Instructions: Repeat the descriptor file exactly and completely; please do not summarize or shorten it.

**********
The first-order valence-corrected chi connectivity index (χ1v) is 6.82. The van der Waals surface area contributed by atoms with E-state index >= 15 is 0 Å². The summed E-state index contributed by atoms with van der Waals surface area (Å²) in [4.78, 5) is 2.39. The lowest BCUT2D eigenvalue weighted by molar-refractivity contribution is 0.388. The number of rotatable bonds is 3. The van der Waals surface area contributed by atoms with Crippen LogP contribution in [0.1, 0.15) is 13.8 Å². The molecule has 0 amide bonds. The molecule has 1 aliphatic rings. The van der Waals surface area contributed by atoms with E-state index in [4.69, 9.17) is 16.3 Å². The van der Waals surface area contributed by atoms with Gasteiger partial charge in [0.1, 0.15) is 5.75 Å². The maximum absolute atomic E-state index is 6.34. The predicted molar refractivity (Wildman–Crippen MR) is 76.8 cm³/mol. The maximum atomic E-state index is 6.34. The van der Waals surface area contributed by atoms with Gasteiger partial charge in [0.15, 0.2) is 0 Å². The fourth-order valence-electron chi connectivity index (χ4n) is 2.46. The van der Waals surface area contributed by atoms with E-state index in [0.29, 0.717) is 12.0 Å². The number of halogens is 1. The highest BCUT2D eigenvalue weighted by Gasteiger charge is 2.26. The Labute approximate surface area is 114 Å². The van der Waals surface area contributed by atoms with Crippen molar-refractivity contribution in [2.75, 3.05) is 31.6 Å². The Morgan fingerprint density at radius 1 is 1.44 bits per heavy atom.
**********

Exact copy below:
The first-order valence-corrected chi connectivity index (χ1v) is 6.82. The van der Waals surface area contributed by atoms with E-state index >= 15 is 0 Å². The summed E-state index contributed by atoms with van der Waals surface area (Å²) in [4.78, 5) is 2.39. The lowest BCUT2D eigenvalue weighted by molar-refractivity contribution is 0.388. The number of rotatable bonds is 3. The van der Waals surface area contributed by atoms with Crippen LogP contribution in [0.1, 0.15) is 13.8 Å². The molecule has 0 amide bonds. The molecule has 1 aliphatic rings. The van der Waals surface area contributed by atoms with E-state index in [4.69, 9.17) is 16.3 Å². The van der Waals surface area contributed by atoms with Gasteiger partial charge in [0.1, 0.15) is 5.75 Å². The maximum absolute atomic E-state index is 6.34. The predicted molar refractivity (Wildman–Crippen MR) is 76.8 cm³/mol. The maximum atomic E-state index is 6.34. The van der Waals surface area contributed by atoms with Gasteiger partial charge in [0.15, 0.2) is 0 Å². The fourth-order valence-electron chi connectivity index (χ4n) is 2.46. The van der Waals surface area contributed by atoms with E-state index in [0.29, 0.717) is 12.0 Å². The number of halogens is 1. The highest BCUT2D eigenvalue weighted by Gasteiger charge is 2.26. The Labute approximate surface area is 114 Å². The van der Waals surface area contributed by atoms with Crippen molar-refractivity contribution in [2.75, 3.05) is 31.6 Å². The Morgan fingerprint density at radius 1 is 1.44 bits per heavy atom.